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Full Access Eusebius C. Hier. 6.5 on Man and Fowl: An Instance of Christian-Pagan Dialogue on a Theurgic Ritual

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Eusebius C. Hier. 6.5 on Man and Fowl: An Instance of Christian-Pagan Dialogue on a Theurgic Ritual

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Eusebius (C. Hier. 6.5), relying on the universal law of locus proprius, rejects the practice of men acting like winged creatures. The allusion appears to be specifically to a Chaldaean ritual in which initiates imitate the cries and other sounds of birds rising for flight in an apparent enactment of the ‘rising’ soul. Greek and Coptic sources (Damascius, Hermias and Shenoute) help reconstruct the ritual. This relates to the image of Apollonius of Tyana as theurgist and magician, but originally it may have been part of the controversies about Paul’s dogma of resurrection (1Thess. 4.17). Porphyry (C. Chr. fr. 35 Harn.) employs the same arguments as Eusebius to ridicule Paul’s notion about men caught up in clouds to meet God in air. Rather than taking this as a matter of coincidence, it would seem that Eusebius, who wrote an extensive riposte (now lost) to Porphyry’s tract, probably replied to Porphyry’s ridicule of Paul by counter-ridiculing the pagan flight-ritual.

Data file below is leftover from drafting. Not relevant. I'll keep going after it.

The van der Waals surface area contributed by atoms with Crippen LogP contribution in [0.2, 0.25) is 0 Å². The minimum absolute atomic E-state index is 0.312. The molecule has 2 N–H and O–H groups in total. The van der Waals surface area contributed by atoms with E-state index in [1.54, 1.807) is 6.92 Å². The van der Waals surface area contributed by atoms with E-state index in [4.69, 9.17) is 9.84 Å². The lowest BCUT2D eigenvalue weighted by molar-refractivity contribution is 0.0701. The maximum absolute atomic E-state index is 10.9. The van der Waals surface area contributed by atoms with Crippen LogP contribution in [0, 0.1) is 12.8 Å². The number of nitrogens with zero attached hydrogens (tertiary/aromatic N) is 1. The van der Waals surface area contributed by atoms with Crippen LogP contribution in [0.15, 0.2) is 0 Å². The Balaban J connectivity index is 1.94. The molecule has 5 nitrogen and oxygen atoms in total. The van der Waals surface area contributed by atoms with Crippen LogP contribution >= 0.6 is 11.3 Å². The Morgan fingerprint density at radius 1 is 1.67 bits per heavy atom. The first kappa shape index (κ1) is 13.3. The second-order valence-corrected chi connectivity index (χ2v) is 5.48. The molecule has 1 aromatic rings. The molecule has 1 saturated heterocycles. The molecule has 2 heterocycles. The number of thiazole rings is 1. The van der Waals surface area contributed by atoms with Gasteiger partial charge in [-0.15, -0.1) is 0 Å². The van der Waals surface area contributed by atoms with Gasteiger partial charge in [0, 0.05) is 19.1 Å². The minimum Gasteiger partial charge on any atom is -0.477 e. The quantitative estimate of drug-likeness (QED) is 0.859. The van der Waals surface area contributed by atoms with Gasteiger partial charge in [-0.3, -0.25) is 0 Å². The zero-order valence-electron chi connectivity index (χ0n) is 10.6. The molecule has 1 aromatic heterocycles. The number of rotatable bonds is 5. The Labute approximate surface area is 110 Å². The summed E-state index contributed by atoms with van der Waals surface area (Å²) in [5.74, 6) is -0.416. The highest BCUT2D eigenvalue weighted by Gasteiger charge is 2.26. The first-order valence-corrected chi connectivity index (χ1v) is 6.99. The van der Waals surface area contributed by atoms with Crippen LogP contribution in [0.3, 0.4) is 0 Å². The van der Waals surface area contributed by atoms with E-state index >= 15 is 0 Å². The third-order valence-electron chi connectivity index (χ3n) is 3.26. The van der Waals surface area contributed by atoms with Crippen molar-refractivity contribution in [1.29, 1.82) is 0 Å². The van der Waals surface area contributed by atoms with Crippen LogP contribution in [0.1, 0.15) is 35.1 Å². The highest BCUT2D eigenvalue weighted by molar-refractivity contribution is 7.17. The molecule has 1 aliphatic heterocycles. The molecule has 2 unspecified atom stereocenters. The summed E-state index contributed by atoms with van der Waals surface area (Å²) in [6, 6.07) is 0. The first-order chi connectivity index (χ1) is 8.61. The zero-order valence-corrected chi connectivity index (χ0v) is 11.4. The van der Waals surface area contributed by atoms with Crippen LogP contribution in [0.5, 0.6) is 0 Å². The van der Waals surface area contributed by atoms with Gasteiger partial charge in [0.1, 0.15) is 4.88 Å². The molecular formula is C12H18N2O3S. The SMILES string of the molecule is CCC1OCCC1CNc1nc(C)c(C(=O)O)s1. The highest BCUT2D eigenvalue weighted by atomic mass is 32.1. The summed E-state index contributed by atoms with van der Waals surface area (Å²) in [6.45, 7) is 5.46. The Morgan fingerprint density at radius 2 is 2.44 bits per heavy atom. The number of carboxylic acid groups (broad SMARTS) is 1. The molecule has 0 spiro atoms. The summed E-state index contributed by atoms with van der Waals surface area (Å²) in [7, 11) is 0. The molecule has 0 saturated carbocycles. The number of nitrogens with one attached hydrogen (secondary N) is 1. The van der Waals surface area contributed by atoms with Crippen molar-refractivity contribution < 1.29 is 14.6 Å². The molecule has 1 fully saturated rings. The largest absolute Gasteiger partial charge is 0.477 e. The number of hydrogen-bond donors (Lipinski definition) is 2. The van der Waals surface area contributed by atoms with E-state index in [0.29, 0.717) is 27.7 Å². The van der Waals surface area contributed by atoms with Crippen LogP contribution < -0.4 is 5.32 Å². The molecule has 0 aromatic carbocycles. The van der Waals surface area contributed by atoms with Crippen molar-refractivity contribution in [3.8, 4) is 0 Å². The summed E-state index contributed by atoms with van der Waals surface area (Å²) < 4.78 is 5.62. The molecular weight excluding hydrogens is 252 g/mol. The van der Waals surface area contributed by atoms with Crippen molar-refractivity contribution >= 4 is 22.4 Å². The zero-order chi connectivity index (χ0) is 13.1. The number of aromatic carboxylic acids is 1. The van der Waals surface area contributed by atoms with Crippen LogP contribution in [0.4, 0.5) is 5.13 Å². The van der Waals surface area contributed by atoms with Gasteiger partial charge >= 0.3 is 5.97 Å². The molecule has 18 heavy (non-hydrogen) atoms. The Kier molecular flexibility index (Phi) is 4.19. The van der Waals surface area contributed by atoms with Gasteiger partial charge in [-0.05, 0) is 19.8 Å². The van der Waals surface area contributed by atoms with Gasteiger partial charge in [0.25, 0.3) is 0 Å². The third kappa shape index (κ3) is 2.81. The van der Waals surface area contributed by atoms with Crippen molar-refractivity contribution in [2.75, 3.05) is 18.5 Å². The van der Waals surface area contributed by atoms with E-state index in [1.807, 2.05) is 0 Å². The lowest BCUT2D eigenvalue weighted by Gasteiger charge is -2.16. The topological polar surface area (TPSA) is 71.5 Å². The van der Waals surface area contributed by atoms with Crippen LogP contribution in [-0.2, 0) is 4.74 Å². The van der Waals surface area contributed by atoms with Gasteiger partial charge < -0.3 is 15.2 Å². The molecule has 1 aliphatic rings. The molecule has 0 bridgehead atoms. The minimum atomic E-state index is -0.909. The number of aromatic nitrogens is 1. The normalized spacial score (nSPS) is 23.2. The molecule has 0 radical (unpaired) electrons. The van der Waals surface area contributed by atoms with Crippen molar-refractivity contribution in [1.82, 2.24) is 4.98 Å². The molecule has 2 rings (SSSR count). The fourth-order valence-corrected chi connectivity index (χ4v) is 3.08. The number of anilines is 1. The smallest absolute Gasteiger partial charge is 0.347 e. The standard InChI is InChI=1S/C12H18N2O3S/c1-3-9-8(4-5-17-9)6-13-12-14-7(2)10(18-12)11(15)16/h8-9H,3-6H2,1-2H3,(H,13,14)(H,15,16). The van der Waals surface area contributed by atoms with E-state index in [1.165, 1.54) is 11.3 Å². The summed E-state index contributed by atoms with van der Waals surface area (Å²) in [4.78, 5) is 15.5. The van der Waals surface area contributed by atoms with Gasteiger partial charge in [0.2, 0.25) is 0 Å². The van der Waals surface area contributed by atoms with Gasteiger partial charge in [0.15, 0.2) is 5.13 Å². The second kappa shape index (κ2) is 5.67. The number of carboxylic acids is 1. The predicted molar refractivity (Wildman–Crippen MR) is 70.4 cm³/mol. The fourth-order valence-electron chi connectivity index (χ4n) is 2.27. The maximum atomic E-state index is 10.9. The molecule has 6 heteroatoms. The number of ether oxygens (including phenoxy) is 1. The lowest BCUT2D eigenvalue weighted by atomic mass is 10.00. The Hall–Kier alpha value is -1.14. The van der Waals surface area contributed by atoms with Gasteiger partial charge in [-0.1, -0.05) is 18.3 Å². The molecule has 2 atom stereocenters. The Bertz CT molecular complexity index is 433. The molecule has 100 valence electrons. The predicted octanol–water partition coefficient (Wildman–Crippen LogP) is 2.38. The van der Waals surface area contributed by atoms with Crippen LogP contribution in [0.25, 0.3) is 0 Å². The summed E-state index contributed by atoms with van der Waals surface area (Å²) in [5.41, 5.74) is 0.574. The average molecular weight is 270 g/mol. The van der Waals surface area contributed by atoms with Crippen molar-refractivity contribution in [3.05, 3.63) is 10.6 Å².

Affiliations: 1: University of Crete, Department of Philology Galou Campus, Rethymno, 74100, Crete Greece, Email: spanoudakis@phl.uoc.gr

Eusebius (C. Hier. 6.5), relying on the universal law of locus proprius, rejects the practice of men acting like winged creatures. The allusion appears to be specifically to a Chaldaean ritual in which initiates imitate the cries and other sounds of birds rising for flight in an apparent enactment of the ‘rising’ soul. Greek and Coptic sources (Damascius, Hermias and Shenoute) help reconstruct the ritual. This relates to the image of Apollonius of Tyana as theurgist and magician, but originally it may have been part of the controversies about Paul’s dogma of resurrection (1Thess. 4.17). Porphyry (C. Chr. fr. 35 Harn.) employs the same arguments as Eusebius to ridicule Paul’s notion about men caught up in clouds to meet God in air. Rather than taking this as a matter of coincidence, it would seem that Eusebius, who wrote an extensive riposte (now lost) to Porphyry’s tract, probably replied to Porphyry’s ridicule of Paul by counter-ridiculing the pagan flight-ritual.

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2010-01-01
2016-12-05

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